Belfast physicist John Bell celebrated for key role in quantum physics

4 Nov 20141 Share

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John Bell receives an honorary degree at Queen's University Belfast in July 1988. Photo by Wikimedia Commons

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Happy John Bell day! Fifty years ago, Belfast-born John Stewart Bell challenged Einstein and breathed new life into quantum physics.

On 4 November 1964, the journal Physics received a paper written by Bell with the short but punchy title On the Einstein-Podolsky-Rosen Paradox.

The theorem that it outlined – Bell’s theorem – provided an important perspective on quantum physics, and opened the way for research leading to quantum computing and cryptography.

Bell’s paper was a key contribution to a long-standing discussion about the scope of quantum mechanics. Theoretical physicist Albert Einstein and colleagues had held that quantum theories could explain some phenomena but were not a complete solution. Bell shattered that argument, and provided a foundational theorem to support quantum mechanics.

Cat among the pigeons

“By setting the cat among the pigeons, Bell basically made it alright again to look at more properties of quantum mechanics and to ask the difficult questions,” says Dr Norman Apsley, chief executive of the Northern Ireland Science Park, which is involved in commemorating Bell’s theorem’s golden anniversary. “That in turn has led to the development of important fields such as quantum cryptography, which is set to revolutionise online security.”

Bell (1928-1990) was a Belfast native and went to Belfast Technical College before working as a technician in Queen’s University Belfast (QUB). He went on to study maths and experimental physics there and worked at the Atomic Energy Research Establishment in the UK, at Birmingham University and at CERN in Geneva, where a street is named after him.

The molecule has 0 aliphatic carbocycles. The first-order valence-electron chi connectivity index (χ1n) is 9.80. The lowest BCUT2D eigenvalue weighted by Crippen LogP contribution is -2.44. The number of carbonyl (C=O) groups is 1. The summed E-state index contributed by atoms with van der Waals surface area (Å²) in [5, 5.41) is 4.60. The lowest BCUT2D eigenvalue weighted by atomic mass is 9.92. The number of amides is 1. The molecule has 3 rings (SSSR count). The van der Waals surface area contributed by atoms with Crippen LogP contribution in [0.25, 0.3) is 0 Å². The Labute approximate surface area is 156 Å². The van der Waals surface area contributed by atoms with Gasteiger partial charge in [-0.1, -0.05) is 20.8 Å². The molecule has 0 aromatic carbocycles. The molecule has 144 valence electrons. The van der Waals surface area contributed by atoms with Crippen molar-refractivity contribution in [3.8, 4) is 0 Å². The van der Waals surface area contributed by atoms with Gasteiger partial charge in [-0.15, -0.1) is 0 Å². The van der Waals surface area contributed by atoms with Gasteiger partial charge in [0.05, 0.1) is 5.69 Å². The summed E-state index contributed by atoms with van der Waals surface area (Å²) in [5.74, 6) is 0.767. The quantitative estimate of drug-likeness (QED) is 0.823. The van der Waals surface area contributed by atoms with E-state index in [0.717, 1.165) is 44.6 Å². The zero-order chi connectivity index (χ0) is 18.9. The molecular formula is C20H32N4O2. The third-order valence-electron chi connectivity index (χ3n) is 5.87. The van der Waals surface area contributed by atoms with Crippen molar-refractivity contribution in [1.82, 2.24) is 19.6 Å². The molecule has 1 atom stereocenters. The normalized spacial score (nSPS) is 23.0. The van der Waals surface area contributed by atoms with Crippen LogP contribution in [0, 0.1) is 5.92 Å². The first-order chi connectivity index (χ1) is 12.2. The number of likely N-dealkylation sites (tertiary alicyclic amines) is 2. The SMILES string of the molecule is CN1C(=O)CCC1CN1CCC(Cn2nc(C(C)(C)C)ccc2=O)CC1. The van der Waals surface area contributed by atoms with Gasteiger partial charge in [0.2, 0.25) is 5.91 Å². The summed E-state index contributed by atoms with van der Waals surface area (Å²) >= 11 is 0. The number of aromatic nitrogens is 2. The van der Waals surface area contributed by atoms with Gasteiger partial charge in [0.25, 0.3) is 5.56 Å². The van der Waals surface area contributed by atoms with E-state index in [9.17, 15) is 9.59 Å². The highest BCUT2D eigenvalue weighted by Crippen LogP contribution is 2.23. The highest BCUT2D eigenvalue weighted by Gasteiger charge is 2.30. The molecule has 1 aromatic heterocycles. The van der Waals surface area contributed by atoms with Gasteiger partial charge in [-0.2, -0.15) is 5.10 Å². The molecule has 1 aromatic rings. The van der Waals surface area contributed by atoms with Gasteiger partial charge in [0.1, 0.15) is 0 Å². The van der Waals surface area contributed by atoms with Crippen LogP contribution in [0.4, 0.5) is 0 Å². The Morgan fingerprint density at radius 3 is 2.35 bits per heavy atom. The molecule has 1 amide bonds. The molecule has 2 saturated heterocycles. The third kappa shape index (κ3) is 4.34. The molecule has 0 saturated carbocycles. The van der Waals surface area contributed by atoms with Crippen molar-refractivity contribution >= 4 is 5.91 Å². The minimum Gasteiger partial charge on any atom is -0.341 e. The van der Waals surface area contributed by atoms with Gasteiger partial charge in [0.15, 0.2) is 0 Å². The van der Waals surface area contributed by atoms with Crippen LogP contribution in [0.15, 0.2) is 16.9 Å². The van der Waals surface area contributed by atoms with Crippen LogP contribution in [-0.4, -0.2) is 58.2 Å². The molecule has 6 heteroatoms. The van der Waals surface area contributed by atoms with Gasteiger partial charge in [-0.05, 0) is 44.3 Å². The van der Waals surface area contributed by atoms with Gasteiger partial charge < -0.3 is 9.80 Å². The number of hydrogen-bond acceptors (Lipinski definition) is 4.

Bell’s achievements are being honoured today and over the coming weeks in talks and events organised and supported by QUB, The Royal Irish Academy (RIA), Northern Ireland Science Park, W5 (Belfast’s science and discovery centre), The Institute of Physics, Belfast City Hall, the Titanic Quarter, the Northern Ireland Assembly, and the owners of the old Belfast Met College.

To commemorate the physicist, Belfast City Hall will project pictures of Bell on the big screen in the city hall grounds and will floodlight the building in the colours of the rainbow. The building that once housed the old Belfast Metropolitan College on College Square East will be named John Bell House, W5 will run a schools programme, and The Naughton Gallery at QUB will host an exhibition and series of public talks this month.

Commenting on the initiative, Prof Mary Daly, president of the RIA says, “The Royal Irish Academy wants John S Bell to be the known scientist in Northern Ireland and to be acknowledged as one of the most important scientists in the world.”

Celebrating scientific achievements

Apsley believes it is important to celebrate our scientific achievers, and notes Ireland doesn’t have a stellar record of doing so.

“I didn’t know much about Bell before these celebrations were suggested (by the RIA), but once I looked into what he had done I became a fan,” he says. “Our great scientists and engineers and medics are part of the human capital of our island, and there are plenty of them.”

He lists several, including William Parsons, who invented the steam turbine, and his parents the Earl and Countess of Rosse, who built and made discoveries with the largest telescope in the world in the 19th century in Birr, Co Offaly.

Lord Kelvin (William Thomson) determined the temperature of absolute zero, where particles stop moving, and he worked on the transatlantic telegraph project, yet Apsley finds people are surprised to hear that Belfast was his place of birth.

“These people and what they achieved should be more widely celebrated in Ireland – in other countries they would be national public heroes,” says Apsley. “So I hope these celebrations of John Bell are just the start of a national science and technology rebirth.”